The Basics of Making Mocktails

The Basics of Making Mocktails

If you’re participating in Sober October or Dry January it’s good to have some cocktail alternatives at your ready when you want something other than water or soda. Let me walk you through some mocktail basics to get you crafting non-alcoholic beverages at home that are sure to impress. 

Cocktail Basics Apply

A great mocktail has the same building blocks as a great cocktail and is a balance of Strong, Sour, Sweet, and Bitter. In this case instead of the strong being alcohol it will be your base ingredient that has, dare I say it, the strongest flavor. 

  • Strong - Things that make a good, strong base are tea, coffee, ginger ale, apple cider, fruit nectars, or alcohol-free spirits.
  • Sour - Fresh lemon or lime juice is your friend. A little sour, or acidity, brightens things up and makes the drink pop in your mouth. Without at least a little acidity things tend to taste flat and boring.
  • Sweet - Mocktails often get a bad rep for being too sweet, but some sweetness not only balances the other flavors it also adds body to your drink like alcohol does. This is where flavored simple syrups can be extremely tasty. Simple syrups made with fresh herbs, seasonal fruit, or spices like ginger or cinnamon layer in flavor along with sweetness.
  • Bitter - A few dashes of bitters bring the whole drink together and add complexity.


You’ll find that a lot of mocktails call for soda water or soda, that’s because bubbles add texture and make the flavors dance on your tongue. It can be as simple as topping off your creation with a splash of soda water or using ginger ale or sparkling cider as your base. Maybe even both. 


Muddling is gently crushing ingredients like herbs, fruit, or sugar to release their flavors. It's a fantastic way to infuse your mocktail with vibrant, seasonal flavors. Try muddling fresh berries, mint leaves, or citrus slices. The aroma alone will have your mouth watering. Just remember that you’ll probably want to strain the drink if you muddle so you don’t get bits of mint or raspberry seeds stuck in your teeth.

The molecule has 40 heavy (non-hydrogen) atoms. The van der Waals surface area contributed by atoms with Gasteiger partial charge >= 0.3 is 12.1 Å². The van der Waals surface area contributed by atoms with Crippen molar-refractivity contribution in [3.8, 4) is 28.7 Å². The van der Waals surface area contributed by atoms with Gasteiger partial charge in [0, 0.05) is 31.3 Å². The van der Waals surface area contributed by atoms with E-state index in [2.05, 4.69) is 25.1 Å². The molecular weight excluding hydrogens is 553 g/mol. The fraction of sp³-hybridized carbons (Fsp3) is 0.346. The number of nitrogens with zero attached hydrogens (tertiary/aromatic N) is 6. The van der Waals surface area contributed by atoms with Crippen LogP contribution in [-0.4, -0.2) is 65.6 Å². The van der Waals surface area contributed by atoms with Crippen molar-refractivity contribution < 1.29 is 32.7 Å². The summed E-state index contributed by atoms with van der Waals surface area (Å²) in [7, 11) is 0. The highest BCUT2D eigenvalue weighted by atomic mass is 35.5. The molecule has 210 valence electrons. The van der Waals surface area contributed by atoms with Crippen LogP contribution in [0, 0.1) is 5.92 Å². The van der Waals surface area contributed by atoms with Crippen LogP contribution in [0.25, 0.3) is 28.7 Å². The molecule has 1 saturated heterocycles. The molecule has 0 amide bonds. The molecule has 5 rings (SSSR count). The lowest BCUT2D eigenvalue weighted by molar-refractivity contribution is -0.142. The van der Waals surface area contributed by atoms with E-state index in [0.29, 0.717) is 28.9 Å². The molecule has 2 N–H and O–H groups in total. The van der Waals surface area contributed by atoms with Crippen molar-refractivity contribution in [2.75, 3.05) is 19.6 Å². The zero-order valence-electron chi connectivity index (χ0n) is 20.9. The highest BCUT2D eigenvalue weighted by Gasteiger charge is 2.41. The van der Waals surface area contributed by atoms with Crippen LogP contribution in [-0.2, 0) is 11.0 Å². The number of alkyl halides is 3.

The Right Ice

Just like a cocktail, dilution is key. If you’re using strong flavors like fresh pressed juices, flavored syrups, and concentrated bases you’ll want a little water to open things up and make them easier to drink. On the other hand there’s nothing sadder than a watery mocktail. So if you’re building something strong layered that’s more akin to a Manhattan or Old Fashioned use a large ice cube that will melt slowly giving you some dilution without watering things down. But if you’re mixing something bright, citrusy, and bubbly you may want multiple smaller cubes or even crushed ice. 

Add Bitters

A few dashes of bitters will add complexity and interest to your mocktail. They also help to bring the balance that makes a drink great. You are also more likely to slowly sip and savor a drink if it's lightly bitter. 

Garnish It

Think of your garnish as the accessory that brings everything together. The same way a necklace, belt, or perfect pair of shoes can really make an outfit, a garnish is a worthy final touch. Use a slice of fruit, sprigs of herbs, citrus twists, or even dried spices like a cinnamon stick, star anise, or a grate of nutmeg.

With a little experimentation and creativity, mocktails can be just as intriguing and complex as cocktails. The same basic principles apply, go for balance and lean heavily on flavor combinations you already know you love. 

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